Statistical analysis

The ASRs of each gender for each year between 1986 and 2010 were calculated by using the direct method for age-adjusting, according to the World Health Organization World Standard Population 2000. Cases over 20 years of age were categorized into three age groups by gender: Group 1: 20 to 44 years of age, Group 2: 45 to 64 years of age, and Group 3: aged 65 or above. For each age group, the annual age-specific incidence rates between 1986 and 2010 were calculated. Groupings and calculation of age-standardized incidence rates and age-specific incidence rates were performed directly in the website of the Hong Kong Cancer Registry with its own Cancer Statistics Query System [12].

To estimate the secular trends of OCC incidence in Hong Kong, the annual percentage change of incidence rates was calculated for the entire period of observation, 1986 to 2010, both for each age group and also the entire population of each gender. The annual percentage change estimation was based on the assumption that the incidence rates changed constantly and linearly on the log-scale [14]. Besides, a joinpoint analysis was conducted to investigate the chronological point in time of the trend change in a linear slope [15]. In this joinpoint analysis, significant changing points of the incidence trends and annual percentage change values for each segmented trend line were computed. For all calculations, a P-value of less than 0.05 was considered to be statistically significant. All calculations of the annual percentage change and joinpoint analyses were performed with the ‘Joinpoint’ software version 3.5.4 provided by the US National Cancer Institute on a Windows XP Home Edition (National Cancer Institue, Bethesda, MD).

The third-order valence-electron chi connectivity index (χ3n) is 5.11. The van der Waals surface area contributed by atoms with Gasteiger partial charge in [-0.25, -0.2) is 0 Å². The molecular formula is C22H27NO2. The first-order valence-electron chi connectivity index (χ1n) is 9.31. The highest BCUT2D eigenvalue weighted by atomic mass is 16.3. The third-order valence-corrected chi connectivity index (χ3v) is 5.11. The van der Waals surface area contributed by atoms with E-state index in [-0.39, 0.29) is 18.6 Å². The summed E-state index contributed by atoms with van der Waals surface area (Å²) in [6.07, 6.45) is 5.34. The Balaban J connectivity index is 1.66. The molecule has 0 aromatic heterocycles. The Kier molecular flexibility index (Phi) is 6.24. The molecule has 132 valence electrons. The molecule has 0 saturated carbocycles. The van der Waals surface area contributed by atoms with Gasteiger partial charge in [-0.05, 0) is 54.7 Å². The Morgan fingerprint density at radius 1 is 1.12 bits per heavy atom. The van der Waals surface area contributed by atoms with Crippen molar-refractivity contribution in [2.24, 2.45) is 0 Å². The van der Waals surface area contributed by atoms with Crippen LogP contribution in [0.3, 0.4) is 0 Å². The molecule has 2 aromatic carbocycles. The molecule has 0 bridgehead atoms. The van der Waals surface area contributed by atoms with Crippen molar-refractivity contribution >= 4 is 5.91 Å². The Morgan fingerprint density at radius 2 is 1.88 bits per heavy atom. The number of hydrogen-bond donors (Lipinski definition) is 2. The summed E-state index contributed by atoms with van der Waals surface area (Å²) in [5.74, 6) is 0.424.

An age, period, and cohort (APC) model was used to analyze the influences of chronological age, population’s birth cohort, and time period of the diagnosis [16]. With respect to the chronological age, the population was divided into ten groups; nine quinquennial age groups from 40 to 84 years of age, and a group of 85 years of age or above. Regarding the time period of diagnosis, the entire 25 year observation period from 1986 to 2010 was split into five intervals, each encompassing a period of 5 years. Fourteen overlapping birth cohort periods were set between 1896 and 1965 at 10 year intervals, starting with the cohort from 1896 to 1905, ending with the one from 1961 to 1970. Related to the assumption that OCC incidence rates follow the Poisson distribution, seven statistical models in log-linear scale were established containing the following effects; age-only (A), period-only (P), cohort-only (C), age-period (AP), age-cohort (AC), and full APC. Akaike’s Information Criteria (AIC) of each model was confirmed to estimate their reliability of the models.